the BIC and AICc criteria (fig. 2A).

For an overwhelming majority of data sets, AICc selected

the most complex model (see also Ripplinger and Sullivan

2008). But, both BIC and AICc selected substitutions models

that were more complex than the true model (Posada and

Buckley2004;AlfaroandHuelsenbeck2006).Thetruemodel

was among the top-3 when BIC was used and among the

top-5 when AICc was used. When the rate variation among

siteswasextreme(a50.25),modelsincorporatinginvariant

sites (þI) along with discrete gamma rate categories (þG)

were favored for virtually every data set. This means that

a discrete gamma (þG) model using a small number of cat-

egories (4), which is a common practice, coupled with an

allowance for invariant sites (þI) is better at approximating

the continuous Gamma distribution used in the simulation

when the rate variation among sites is severe. This was con-

firmed by comparing the ML value for the fit of HKY þ G

model (10 categories) with the ML value for GTR þ G þ I

model using only four discrete gamma categories. The for-

mer performed slightly better than the latter, even though

the latter involved a more complex model.

Onthebasisoftheaboveobservation,wepooledþGand

þGþIresultsforeachmodelofsubstitutionandfoundthat

BICselectsthe true modelfor .70%of the datasets. Incon-

trast, AICc selects the correct model only 35% of the time.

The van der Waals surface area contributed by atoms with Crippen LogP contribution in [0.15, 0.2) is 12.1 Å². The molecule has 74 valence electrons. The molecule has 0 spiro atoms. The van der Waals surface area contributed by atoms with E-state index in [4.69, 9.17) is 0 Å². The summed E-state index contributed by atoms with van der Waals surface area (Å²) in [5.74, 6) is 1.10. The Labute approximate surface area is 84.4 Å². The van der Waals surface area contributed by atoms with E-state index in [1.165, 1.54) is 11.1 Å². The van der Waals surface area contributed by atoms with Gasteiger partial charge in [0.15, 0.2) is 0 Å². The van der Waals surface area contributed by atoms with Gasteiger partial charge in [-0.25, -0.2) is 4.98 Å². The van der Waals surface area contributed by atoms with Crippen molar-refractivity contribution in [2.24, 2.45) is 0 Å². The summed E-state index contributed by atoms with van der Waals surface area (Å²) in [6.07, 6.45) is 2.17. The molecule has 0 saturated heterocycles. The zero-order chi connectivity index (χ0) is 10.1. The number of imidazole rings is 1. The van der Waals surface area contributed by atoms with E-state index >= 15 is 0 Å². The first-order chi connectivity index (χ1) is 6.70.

Therefore, we rank the models by BIC in MEGA5 (fig. 1C).

However, the choiceof criterion toselectthe best-fit models

is rather complicated, and researchers should explore model

selection based on AICc values and other available methods

for evolutionary analyses in which choice of model is known

tosubstantiallyaffectthefinalresult(e.g.,Tamuraetal.2004;

RipplingerandSullivan2010).Tofacilitatedownstreamanal-

ysis to select the best model, MEGA5 provides exporting of

results in Microsoft Excel/Open Office and comma sepa-

rated values formats.

These simulation results also provided us with an

opportunity to evaluate the estimates of a obtained by us-

ing the automatically generated tree and to compare them

to those obtained by using the true tree under the correct

model of substitution. The means and standard deviations

of these estimates were very similar to the true values and

virtually identical for automatically generated and true

trees (fig. 2B). Similarly, the overall estimates of

Table 1. A Summary of Analyses and Substitution Models in MEGA5

Sequence alignments

DNA, codon, and protein alignments; both manual and automated alignments with trace file Editor. Built-in automated aligners: CLUSTALW

and MUSCLE*.

Major analyses (statistical approach in parentheses)

Models and parameters: Select Best-Fit Substitution Model* (ML); test pattern homogeneity; Estimate Substitution Pattern (MCL, ML*);

Estimate Rate Variation Among Sites* (ML); Estimate Transition/Transversion Bias (MCL, ML*); Estimate Site-by-Site Rates* (ML).

Infer phylogenies: Infer Phylogenetic Trees (NJ, ML*, ME, MP); Phylogeny Tests (Bootstrap and Branch-length tests); Branch-and-Bound Exact

Search (MP); Heuristic Searches: Nearest-Neighbor-Interchange (NNI; ML*, ME, MP), Close-Neighbor-Interchange (CNI; ML*, ME, MP), and

Max–Mini (MP)

Compute distances: Pairwise and Diversity; Within- and Between-Group Distances; Bootstrap and Analytical Variances; separate distances by

Site Degeneracy, Codon Sites; Separation of Distances in Transitions and Transversions; Separate Nonsynonymous and Synonymous Changes